Four years later, after Archbishop Whelan of Bloemfontein had notoriously defended apartheid, the journalist Donald Woods sends Hurley a telegram: “Thank God for you stop If you had not repudiated Whelan statement I would have left the Church stop Keep on advocating real Christianity stop Many are praying for you and depending on you – Donald Woods”
The letters of this period are fascinating for any reader interested in the institutional Church’s stance towards the then encroaching ideology of apartheid. In a word, the stance was timid. Hurley was taken to task — in excruciatingly polite terms — by Cardinal Agagianian, the head of the Congregation for the Propagation of the Faith, for his decision to accept the presidency of the SA Institute of Race Relations.
It did “not seem convenient, in the present circumstances” that the Church should be seen as “tied to an institution, the activity of which does not fall under its control”, wrote the cardinal. Thus was the idea of even a mild example of Christian prophetic witness to be sacrificed on the altar of Catholic exceptionalism.
Letters To A pope
Hurley’s determination to address social and political wrongs at home — and his perseverance in doing so from a minority position among his peers, and in the teeth of prevailing authority — was mirrored by his resolve to speak out forcefully on theological and pastoral issues which he felt demanded attention.
There are many striking examples. Perhaps the most moving is a long letter he wrote to Pope Paul VI in 1967, in the wake of the publication of Humanae Vitae. In it, Hurley deals quite provocatively with various points: artificial birth control; the magisterium; collegiality; leadership in the Church.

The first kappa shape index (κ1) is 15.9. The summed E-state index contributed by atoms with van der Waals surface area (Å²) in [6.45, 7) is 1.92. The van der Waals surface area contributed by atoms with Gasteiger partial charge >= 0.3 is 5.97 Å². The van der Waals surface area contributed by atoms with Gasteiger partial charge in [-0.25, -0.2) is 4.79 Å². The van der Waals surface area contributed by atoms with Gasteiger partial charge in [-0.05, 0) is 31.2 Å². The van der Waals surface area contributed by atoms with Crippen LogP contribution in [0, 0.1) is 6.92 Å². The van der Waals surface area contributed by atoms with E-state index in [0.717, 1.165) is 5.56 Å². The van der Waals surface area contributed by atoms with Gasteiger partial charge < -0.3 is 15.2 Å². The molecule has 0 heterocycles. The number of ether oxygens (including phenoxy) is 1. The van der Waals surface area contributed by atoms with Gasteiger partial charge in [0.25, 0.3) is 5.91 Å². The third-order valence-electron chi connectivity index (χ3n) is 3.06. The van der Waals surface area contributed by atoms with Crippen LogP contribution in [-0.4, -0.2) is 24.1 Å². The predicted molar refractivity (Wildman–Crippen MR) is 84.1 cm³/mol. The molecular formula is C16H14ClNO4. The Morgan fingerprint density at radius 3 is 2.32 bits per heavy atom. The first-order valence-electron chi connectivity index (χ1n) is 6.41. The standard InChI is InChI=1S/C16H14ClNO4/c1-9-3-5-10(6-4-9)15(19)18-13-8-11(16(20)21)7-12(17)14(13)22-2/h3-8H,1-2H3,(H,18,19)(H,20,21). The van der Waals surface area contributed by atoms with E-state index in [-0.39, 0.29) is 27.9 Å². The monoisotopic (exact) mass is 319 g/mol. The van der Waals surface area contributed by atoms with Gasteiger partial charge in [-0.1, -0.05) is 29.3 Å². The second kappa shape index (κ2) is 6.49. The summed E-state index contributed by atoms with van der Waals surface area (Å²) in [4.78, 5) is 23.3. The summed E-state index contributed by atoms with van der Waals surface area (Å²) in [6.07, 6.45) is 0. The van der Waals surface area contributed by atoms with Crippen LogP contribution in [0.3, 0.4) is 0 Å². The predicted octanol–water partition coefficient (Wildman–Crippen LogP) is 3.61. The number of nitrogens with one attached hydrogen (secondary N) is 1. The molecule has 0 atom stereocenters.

This letter brought a lengthy personal reply from Pope Paul which made no concessions and which, amidst many felicitations, noted reprovingly, “here and there in the letter, certainly without intention on your part, there are expressions which a less well-disposed reader might find somewhat wanting in respect for the Apostolic See”.
Not daunted, Hurley wrote again to the pope a few years later, in anticipation of the 1971 Synod of Bishops: “While realising how painful any discussion of priestly celibacy will be to Your Holiness, I think it inevitable that the Synod will give a good deal of attention to this aspect of priestly life.”
The question of women’s ordination comes up a number of times. He writes in 1970: “If we really believe in human rights, we have a job to explain why we debar women from the sanctuary.”
Hurley held to that view to the end of his life, writing to a friend in 2002 that, despite Pope John Paul II having “forbidden people even to discuss the matter… I think women have the human right to enter the Catholic priesthood and I believe that one day they will. Please don’t whisper that in the pope’s ear!”
And there were many other causes, from all walks of life, that took him to his typewriter. The terrible political violence in Kwa-Zulu-Natal in the early 1990s; the situation of African workers, exploited and denied the right to strike; the HIV/Aids pandemic; and, perhaps one of the greatest frustrations of his final years, the Vatican’s highbrow linguistic vandalism that left the Church with such clumsy and awkward English liturgical texts.
Both our country and our Church were blessed by the ministry of Denis Hurley, in its depth and in its longevity.
This collection, itself just a fraction of the letters he is known to have written, can only reinforce our appreciation of that blessing, and renew our affection towards a man who never stopped advocating real Christianity.